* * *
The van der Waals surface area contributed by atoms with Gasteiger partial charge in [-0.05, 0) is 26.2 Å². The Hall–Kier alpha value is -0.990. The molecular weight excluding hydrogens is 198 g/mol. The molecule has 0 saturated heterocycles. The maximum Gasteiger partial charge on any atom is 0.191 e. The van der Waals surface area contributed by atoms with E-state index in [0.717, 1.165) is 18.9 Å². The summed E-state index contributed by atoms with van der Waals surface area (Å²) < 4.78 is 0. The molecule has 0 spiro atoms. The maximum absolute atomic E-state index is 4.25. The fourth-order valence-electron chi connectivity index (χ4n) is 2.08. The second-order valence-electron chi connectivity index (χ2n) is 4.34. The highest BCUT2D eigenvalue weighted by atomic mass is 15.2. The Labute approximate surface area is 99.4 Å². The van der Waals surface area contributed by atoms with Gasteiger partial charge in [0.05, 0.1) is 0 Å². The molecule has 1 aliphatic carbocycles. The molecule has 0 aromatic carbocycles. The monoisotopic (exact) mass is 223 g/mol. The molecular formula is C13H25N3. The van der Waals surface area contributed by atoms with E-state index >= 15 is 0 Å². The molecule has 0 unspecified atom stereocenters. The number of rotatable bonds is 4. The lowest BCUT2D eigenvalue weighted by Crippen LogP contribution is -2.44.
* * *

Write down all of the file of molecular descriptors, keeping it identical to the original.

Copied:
The van der Waals surface area contributed by atoms with Gasteiger partial charge in [-0.05, 0) is 26.2 Å². The Hall–Kier alpha value is -0.990. The molecular weight excluding hydrogens is 198 g/mol. The molecule has 0 saturated heterocycles. The maximum Gasteiger partial charge on any atom is 0.191 e. The van der Waals surface area contributed by atoms with E-state index in [0.717, 1.165) is 18.9 Å². The summed E-state index contributed by atoms with van der Waals surface area (Å²) < 4.78 is 0. The molecule has 0 spiro atoms. The maximum absolute atomic E-state index is 4.25. The fourth-order valence-electron chi connectivity index (χ4n) is 2.08. The second-order valence-electron chi connectivity index (χ2n) is 4.34. The highest BCUT2D eigenvalue weighted by atomic mass is 15.2. The Labute approximate surface area is 99.4 Å². The van der Waals surface area contributed by atoms with Gasteiger partial charge in [0.05, 0.1) is 0 Å². The molecule has 1 aliphatic carbocycles. The molecule has 0 aromatic carbocycles. The monoisotopic (exact) mass is 223 g/mol. The molecular formula is C13H25N3. The van der Waals surface area contributed by atoms with E-state index >= 15 is 0 Å². The molecule has 0 unspecified atom stereocenters. The number of rotatable bonds is 4. The lowest BCUT2D eigenvalue weighted by Crippen LogP contribution is -2.44.